WASHINGTON/TALLAHASSEE (Reuters) – Students galvanised by the deadly mass shooting at a Florida high school confronted lawmakers on Wednesday with demands to restrict sales of assault rifles, while President Donald Trump suggested arming teachers as a way to stop more US rampages.
The unprecedented lobbying effort by groups of teenagers and parents at the White House and at the Florida statehouse in Tallahassee played out as fellow students staged classroom walkouts and rallies in cities across the country.
Mr Trump held an emotional, hour-long meeting with students who survived the Florida shooting and a parent whose child did not. He said arming teachers and other school staff could help prevent future mass shootings, voicing support for an idea backed by the powerful National Rifle Association gun lobby.
The Republican president, who has championed gun rights and was endorsed by the NRA during the 2016 campaign, said he would move quickly to tighten background checks for gun buyers and would consider raising the age for buying certain types of guns.
The attack at Marjory Stoneman Douglas High School in Florida where 17 students and educators were killed on February 14 in the second-deadliest shooting at a US public school, has revived the US debate over gun rights.
Investigators said the assault was carried out by 19-year-old former Stoneman Douglas student Nikolas Cruz, who purchased an AR-15-style assault weapon nearly a year ago.
“Nikolas Cruz was able to purchase an assault rifle before he was able to buy a beer,” said Stoneman Douglas student Laurenzo Prado, referring to a Florida law that allows people as young as 18 to buy assault weapons. “The laws of the country have failed.”
Lawmakers in Tallahassee said they would consider raising the age limit to 21, the same standard for handguns and alcohol, although the state Senate opted on Wednesday not to take up a gun control measure.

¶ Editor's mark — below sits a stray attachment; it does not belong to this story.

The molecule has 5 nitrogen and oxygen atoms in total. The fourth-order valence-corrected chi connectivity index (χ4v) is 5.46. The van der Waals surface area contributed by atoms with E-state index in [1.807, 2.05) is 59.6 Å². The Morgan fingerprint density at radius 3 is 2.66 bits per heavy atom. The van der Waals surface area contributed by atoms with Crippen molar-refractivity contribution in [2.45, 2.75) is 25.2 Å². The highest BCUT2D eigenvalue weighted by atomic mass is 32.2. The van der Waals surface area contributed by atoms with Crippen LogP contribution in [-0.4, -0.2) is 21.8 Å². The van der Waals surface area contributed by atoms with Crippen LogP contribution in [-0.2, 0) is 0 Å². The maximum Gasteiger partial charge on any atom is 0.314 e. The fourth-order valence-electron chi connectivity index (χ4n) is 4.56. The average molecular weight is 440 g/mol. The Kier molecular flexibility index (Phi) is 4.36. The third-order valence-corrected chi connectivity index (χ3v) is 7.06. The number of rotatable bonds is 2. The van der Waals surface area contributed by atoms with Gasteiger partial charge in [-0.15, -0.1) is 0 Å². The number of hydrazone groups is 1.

Mr Trump spoke at length during the televised White House “listening session”, attended by students, parents and people affected by other US school shootings, about how armed teachers and security guards could frighten off potential shooters and prevent more deaths.
“If you had a teacher … who was adept at firearms, they could very well end the attack very quickly,” he said. He listened intently to ideas from about 40 people, including those from six students who survived the Florida shooting.
“I don’t understand why I could still go in a store and buy a weapon of war,” said Sam Zeif, 18. “Let’s never let this happen again, please.”
Mr Trump sat in the middle of a semi-circle in the White House State Dining Room. Photographers captured images of his handwritten note card with questions and responses such as: “What would you most want me to know about your experience?” and “I hear you.”
Mr Trump also said he was open to looking at age limits, among other measures, and lamented the closure of many mental institutions that helped assess violent people.
Ashley Kurth, a Republican teacher who protected more than 60 people in her classroom, questioned Republican Senator Marco Rubio at a town hall event televised on CNN about Mr Trump’s proposal to arm teachers.
“Am I supposed to get extra training now to serve and protect? … Am I supposed to get a Kevlar vest? Am I supposed to strap it (the gun) to my leg or put it in my desk?”